The most common provisioning questions from boaters who are heading away from the dock for more than a few days tend to be “what should I take?” and “how much food do I need?”
The reality is that neither I nor anyone else can tell you exactly what’s right for you and not some mythical “average person.” (Dang, I know you wanted a simple answer!)
What I can say is that you’re unlikely to eat particularly differently on the boat than you do at home. If you like cereal for breakfast, that’s what you’re likely to want on the boat. If you like bacon and eggs a couple times a week, ditto. And so on. Consequently, you have to take the things you like, not what I might suggest.
But that leaves the question of “how much food?” If you’re going for just a few days, it’s fairly easy as you can plan your meals in advance. But for longer cruising, I simply stocked the pantry with my “guesstimate” of how much of various items I’d use before I hit the next provisioning stop.
To figure that out, I had to know how much of everything we used. At first, I just sat down and tried to figure it all out in my head. That was a total and complete failure! It was just overwhelming.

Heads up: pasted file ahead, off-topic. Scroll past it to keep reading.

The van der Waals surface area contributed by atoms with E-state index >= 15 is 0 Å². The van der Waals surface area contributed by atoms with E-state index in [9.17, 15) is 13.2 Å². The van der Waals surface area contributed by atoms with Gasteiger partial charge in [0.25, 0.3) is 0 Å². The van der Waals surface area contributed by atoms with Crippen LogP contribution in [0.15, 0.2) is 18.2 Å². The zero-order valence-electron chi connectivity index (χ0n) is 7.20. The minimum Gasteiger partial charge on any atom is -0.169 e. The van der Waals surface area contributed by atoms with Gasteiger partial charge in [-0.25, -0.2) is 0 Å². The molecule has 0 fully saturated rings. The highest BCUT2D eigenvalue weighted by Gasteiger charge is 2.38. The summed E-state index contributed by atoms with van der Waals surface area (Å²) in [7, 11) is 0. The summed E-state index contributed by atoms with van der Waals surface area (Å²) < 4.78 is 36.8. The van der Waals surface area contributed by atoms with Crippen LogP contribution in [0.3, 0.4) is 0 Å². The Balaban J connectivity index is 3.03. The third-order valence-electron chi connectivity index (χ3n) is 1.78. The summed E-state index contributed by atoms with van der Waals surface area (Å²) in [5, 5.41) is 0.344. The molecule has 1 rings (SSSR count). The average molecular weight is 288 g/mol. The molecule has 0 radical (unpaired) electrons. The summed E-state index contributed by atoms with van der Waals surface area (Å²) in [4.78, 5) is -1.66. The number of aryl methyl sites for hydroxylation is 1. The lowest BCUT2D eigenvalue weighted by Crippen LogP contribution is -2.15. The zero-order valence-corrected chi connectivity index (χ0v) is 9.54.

I then came up with a much more systematic way to do it, although it takes time. The first step was to go through my kitchen, refrigerator, freezer and pantry and list everything. I anticipated this being an all-day job or maybe even more than a day. Actually, it only took a few hours and I even cleaned out some cupboards as I was doing it.
Then I started listing things as I used them:
- For things that I used “all at once” (such as a can of green beans), I just wrote down how many and the date.
- For things that I used over time (say a 5-pound bag of flour), I marked the container with the date I opened it. Then when it was empty, I’d make a note on the list with how long it had lasted me.
I did this for a few months and patterns clearly developed. Pretty soon, I could come up with weekly averages for just about everything.
Because I’m a “spreadsheet person,” I developed a provisioning spreadsheet . . . and pretty soon expanded it to include inventorying what was already on hand so that I could easily tell how much more to buy of each item. You can download a copy for yourself (it’s FREE) complete with instructions. Over time, I tweaked my weekly average numbers as I saw what was left in inventory and what we ran out of. And I changed the numbers even more as our eating habits changed, such as when I was diagnosed with diabetes.